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Homeless Kids
by Denise Spooner
Not For Sale


Homeless Kids

In a small, quaint town in southern Oregon amidst the tall Redwoods and Evergreens, lies many young people silently forgotten and cast away. Here lies those under age, seemingly without a hope, a rhyme or a reason to survive.

I must say Iíd never met homeless kids before. It was a shock to see them with torn blankets, undernourished bodies, rag-tied hair and depression written all over their faces. Their life had yet to begin and it already dealt them a heavy blow that shattered any hopes of a life worth living.

It began when they were too young to have much to say or posses the ability to get a job and help make ends meet, yet old enough to do more than their fair share of chores thus carrying the burdens of family poverty. They could not escape it, run from it or hide. It sneaked upon them like a bow hunter just sighting a four point buck in early autumn. The leaves quickly began falling, their forest green colors changing to bright reds, burnt oranges and finally deadened browns. Winter came and showed its true essence in everything it touched. Jobs became scarce for their mom or dad, and paychecks remained small and well under the minimum monthly budgets needs to sustain a family. The eldest, about 15 years old, was expected to leave home and care for themselves or contribute to the family by quitting school and working hard to bring home an average buck or two. Most left home and began a life on the streets, praying for a glimpse of hope to come their way, or to stumble upon an opportunity to make a life for themselves. Neither of which normally happened, so they waited under an open bridge, their own shelter, their new home.

They found food by digging in the nearest trash cans, a public park in broad daylight, or someoneís resting burn pile. Their clothes were mere hand me downs from one another, the ones they wore on their backs when they began this journey of survival. Shared amongst eachother, washed in the river from time to time and dried in whatever harsh environment they found themselves in at the time. The bridges served as their meeting places, protected shelters and humble homes.
They had one another, and for some, this was their family. Each one knew grief, struggles, and hopelessness lurked ahead of them.

The townspeople overlooked them, scoffed at their ways and cast them from their care. This town cared little about raising children. There was no time to stop and share a smile, offer a bite to eat, warm clothing to wear or a place to lie their heads out of the fierce elements. It was a city of the older generation. A prideful one at that. There were friends to shop with, buddies to share fish stories amongst and lawns to keep perfectly manicured. The cars were polished to perfection as they sat in garages looking similar to palaces. If they had pets, these babies wore collars of distinction, decked out with diamonds and jewels and names neatly written in script around their necks. They were treated as royalty, just like their owners lived in castle type homes made of beautiful brick and stone.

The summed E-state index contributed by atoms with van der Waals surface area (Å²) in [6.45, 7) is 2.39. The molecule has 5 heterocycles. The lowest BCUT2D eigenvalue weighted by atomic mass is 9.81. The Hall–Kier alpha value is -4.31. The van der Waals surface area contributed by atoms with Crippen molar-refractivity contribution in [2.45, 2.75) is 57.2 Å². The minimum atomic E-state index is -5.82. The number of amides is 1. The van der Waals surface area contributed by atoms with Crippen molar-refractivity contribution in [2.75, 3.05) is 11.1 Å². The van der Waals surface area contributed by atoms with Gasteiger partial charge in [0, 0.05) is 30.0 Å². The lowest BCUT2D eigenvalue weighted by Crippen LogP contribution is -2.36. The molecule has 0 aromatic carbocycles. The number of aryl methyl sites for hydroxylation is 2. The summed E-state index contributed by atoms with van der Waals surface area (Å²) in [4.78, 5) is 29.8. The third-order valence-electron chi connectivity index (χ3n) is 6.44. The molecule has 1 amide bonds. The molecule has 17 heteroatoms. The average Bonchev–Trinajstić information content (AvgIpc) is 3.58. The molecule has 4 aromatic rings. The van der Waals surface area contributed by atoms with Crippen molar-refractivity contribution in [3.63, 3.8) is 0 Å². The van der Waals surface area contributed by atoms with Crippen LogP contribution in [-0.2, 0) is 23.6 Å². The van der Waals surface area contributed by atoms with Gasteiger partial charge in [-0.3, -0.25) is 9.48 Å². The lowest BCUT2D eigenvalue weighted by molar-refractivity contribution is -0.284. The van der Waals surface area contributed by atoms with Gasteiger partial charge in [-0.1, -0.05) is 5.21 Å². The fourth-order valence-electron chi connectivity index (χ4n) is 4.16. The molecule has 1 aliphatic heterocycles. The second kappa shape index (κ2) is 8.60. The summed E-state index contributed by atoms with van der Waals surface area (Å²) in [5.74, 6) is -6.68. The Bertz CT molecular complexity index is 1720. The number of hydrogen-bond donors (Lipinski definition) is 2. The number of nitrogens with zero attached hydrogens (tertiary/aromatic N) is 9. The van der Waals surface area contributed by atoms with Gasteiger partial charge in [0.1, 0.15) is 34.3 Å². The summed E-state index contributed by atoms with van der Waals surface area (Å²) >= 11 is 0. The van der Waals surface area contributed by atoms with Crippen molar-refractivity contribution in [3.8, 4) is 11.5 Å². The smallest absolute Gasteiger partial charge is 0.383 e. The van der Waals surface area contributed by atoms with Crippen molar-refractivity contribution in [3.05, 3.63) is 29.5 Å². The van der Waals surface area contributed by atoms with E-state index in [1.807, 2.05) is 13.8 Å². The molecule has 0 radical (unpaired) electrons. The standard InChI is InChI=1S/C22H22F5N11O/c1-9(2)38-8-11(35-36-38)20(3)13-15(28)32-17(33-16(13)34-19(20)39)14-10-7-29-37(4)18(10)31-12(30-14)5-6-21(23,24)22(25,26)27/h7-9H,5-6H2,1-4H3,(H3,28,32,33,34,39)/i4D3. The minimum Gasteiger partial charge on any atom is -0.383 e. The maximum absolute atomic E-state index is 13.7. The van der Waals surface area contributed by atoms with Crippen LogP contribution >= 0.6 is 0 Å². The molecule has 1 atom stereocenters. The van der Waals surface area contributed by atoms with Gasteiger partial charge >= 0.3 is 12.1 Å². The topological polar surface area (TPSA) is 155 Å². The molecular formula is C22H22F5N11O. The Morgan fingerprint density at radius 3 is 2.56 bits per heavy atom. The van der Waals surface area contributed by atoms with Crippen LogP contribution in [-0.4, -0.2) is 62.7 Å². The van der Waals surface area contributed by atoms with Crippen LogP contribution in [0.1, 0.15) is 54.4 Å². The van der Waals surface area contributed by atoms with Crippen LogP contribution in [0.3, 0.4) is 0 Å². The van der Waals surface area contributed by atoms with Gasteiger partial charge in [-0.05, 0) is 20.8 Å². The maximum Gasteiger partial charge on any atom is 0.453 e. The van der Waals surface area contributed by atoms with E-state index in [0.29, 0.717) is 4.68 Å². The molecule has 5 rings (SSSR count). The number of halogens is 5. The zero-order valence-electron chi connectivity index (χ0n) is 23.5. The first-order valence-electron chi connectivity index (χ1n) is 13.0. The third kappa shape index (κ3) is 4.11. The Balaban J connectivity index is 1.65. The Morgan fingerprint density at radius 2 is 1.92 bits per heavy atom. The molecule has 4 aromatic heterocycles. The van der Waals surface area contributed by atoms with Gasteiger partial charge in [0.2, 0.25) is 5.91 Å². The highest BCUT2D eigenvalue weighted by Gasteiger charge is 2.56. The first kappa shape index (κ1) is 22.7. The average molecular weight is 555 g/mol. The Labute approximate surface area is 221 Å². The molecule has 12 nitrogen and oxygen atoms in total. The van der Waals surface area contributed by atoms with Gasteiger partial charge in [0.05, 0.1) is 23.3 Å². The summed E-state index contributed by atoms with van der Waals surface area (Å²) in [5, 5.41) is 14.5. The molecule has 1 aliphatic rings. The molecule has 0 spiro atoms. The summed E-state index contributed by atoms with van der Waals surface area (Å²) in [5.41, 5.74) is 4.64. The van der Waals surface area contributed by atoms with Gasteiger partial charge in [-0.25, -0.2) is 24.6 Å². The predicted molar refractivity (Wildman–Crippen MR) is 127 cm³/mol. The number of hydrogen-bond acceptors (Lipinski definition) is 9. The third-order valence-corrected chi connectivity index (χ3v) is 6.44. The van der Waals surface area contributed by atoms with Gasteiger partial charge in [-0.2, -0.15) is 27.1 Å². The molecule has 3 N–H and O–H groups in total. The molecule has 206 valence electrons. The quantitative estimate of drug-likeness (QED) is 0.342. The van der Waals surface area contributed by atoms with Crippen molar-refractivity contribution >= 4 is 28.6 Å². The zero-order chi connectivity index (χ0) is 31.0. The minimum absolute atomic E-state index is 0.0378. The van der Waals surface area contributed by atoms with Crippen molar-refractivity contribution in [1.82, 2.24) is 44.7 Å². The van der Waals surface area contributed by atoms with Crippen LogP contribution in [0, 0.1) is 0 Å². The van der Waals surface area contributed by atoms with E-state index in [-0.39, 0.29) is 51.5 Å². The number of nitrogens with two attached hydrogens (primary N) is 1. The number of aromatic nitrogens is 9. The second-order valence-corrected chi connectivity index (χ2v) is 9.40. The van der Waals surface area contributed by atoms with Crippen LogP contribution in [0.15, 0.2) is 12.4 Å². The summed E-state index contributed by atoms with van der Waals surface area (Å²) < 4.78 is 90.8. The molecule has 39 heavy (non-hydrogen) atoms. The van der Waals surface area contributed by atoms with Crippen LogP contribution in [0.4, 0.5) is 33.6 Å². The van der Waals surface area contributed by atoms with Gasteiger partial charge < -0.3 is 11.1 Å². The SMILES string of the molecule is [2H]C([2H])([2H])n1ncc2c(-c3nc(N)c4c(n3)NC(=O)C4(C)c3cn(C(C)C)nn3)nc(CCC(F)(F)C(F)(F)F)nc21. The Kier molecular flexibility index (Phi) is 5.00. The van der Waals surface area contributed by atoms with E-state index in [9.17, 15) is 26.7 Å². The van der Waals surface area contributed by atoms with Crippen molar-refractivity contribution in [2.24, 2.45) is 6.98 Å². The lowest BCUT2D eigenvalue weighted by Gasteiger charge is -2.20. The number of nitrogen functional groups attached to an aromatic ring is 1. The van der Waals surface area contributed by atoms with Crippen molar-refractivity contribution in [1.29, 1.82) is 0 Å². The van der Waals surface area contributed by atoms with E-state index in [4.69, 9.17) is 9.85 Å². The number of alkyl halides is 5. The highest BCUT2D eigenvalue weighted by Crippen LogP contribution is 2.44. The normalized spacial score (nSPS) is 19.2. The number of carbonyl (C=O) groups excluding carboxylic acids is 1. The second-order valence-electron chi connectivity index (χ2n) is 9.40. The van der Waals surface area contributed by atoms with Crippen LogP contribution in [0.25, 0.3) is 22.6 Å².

Future hopes and dreams were dashed to pieces when they left the only home they knew, be it however so small and quaint, having shared an obscure room with siblings usually and laying their heads upon pillows leaning upon cracked walls that let even the faintest of drafts through. Any future dream of finishing school was quickly dismissed as the reality of their lives hit them with full force. This was their new lives, their new homes, new family. The homeless life many called it, but for these cast away kids, it was all they had to hold onto. That they did with everything within them. They managed to break a smile and looked ahead to living and breathing the next day. They thanked God for that dayís sunshine or rain and put another day behind them. For these homeless kids, life felt, at times, like it was over with. It seemed that there was nothing left living for, but somehow, one would manage to hold another up, remind them of a purpose for them here and now, and shed a trace of hope in an otherwise hopeless situation. The scripture, Jeremiah 29:11 says, "For I know the plans I have for you, plans to prosper you and not to harm you, plans to give you a hope and a future". Too often these words seem written for everyone else in the world but them.

If you think they donít exist, think again. Just as the trees stand boldly and sway swiftly when the coastal winds blow. So it is with these under age wee ones. Trying to make a life of their own, hanging on by threads sometimes to their failing health, and mustering up belief in a world that embraces them not. Let us remember them and cast an ear their way. Take a moment to see their needs, feel their pain and give to them the gift of hope. This is all any human is entitled to, be them ever so young and frail or old and strong. This should be the ways of a heavenly place in the small town of Grants Pass in a most blessed environment as Oregon. A place saturated with beautiful mountains that seem to reach the heavens with their beauty and endless oceans that stretch as far as the eye can see. Where hope should lie in the hearts of each person and desperation should never be known to them.

written by Denise Spooner
November 9, 2005

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Member Comments
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Amy Michelle Wiley  11 Nov 2005
Oh, forgot to say, this was well written, too! :-)
Amy Michelle Wiley  11 Nov 2005
This is a heart-renching story. Thank you for sharing this need with us.


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